In a remarkable site whose backdrop is the hillsides of the Seine Valley, this new school is attached to the Norman village of Heudebouville (France).
A landscape of wooded countryside
From the history of the place, the school borrows materials and morphology: the wood of the half-timbered houses of the city center for the glazed frames and the framework; the slate of the bell tower and the town hall to clad and protect the facades and the roof. The morphology of the houses and farm buildings on the site is reinterpreted, giving rise to large contemporary longères (longère is the name for a long, narrow dwelling, developing along the axis of its peak, typically inhabited by farmers and artisans and typical of the regions of Brittany and Normandy in northwestern France).
The geography of the site orders the implantation of the work, the houses inserted according to the contours of the land and respect the natural soil. These guidelines delimit the playgrounds, draw orchards and become valleys collecting rainwater from the entire site to feed a landscaped basin below.
Anticipating the future
This layered organization anticipates the planned growth of the village and the future expansion of the school, with each household having the opportunity to expand. While respecting the original layout, classrooms can be added, the canteen, courtyards and yards can be extended and the equipment can accommodate more students and users. In this respect, the networks and fire safety systems already take this possible growth into account.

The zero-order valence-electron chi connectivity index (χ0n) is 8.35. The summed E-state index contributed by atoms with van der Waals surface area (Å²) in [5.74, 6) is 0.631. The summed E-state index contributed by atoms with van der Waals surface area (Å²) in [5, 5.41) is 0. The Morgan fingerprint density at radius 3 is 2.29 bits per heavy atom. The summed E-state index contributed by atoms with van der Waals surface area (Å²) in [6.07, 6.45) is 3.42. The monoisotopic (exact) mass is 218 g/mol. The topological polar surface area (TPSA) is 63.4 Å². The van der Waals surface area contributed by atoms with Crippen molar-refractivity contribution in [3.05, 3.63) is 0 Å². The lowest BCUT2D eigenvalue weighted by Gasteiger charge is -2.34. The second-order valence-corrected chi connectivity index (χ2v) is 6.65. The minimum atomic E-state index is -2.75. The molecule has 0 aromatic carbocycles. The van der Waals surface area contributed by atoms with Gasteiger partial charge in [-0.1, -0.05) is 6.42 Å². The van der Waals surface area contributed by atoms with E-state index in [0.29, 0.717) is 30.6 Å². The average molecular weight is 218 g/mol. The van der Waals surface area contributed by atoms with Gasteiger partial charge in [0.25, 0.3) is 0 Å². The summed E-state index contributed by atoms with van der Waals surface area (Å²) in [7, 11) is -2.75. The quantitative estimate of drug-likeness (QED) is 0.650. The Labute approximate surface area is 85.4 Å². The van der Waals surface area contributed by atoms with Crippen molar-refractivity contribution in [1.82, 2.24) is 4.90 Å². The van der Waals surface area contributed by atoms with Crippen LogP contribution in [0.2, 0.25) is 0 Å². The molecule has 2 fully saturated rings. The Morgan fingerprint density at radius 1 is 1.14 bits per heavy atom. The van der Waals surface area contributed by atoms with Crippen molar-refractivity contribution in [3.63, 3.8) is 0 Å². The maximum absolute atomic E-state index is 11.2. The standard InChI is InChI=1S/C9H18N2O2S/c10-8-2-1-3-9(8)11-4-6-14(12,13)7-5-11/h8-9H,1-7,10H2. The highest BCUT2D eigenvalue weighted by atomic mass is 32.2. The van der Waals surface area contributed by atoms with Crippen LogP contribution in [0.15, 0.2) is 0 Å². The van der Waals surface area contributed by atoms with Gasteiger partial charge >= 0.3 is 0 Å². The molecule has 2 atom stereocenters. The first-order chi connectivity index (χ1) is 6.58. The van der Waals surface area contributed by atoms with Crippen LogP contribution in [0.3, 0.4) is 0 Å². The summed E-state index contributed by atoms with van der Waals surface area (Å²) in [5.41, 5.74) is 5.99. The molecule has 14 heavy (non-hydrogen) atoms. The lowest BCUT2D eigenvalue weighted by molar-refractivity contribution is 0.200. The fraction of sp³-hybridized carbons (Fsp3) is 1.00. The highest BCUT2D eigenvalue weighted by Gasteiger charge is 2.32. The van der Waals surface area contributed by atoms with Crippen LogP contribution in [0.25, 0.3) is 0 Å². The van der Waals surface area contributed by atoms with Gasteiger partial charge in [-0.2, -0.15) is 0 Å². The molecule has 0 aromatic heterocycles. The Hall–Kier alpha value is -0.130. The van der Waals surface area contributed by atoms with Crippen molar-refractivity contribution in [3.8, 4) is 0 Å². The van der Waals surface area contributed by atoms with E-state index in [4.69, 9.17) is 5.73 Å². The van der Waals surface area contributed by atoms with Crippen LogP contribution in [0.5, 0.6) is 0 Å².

The structural system in porticos, by the total absence of intermediate bearing point, allows this future evolution and a complete modularity of the premises. The facades and the roof are made up of modules pre-assembled off-site, combining air/water tightness, insulation and structure. The 5x2 m pieces, developed in 3D with the carpenter, have allowed to manage the construction time.
The construction of the school is part of a process to reduce its carbon footprint. The use of wood, slate, the integration of photovoltaic panels and the absence of fossil fuel consumption for the heating of the equipment make it possible to reach the ambitious E3C2 and BEPOS levels.
Finally, the site was entirely built with local materials and companies established in the region.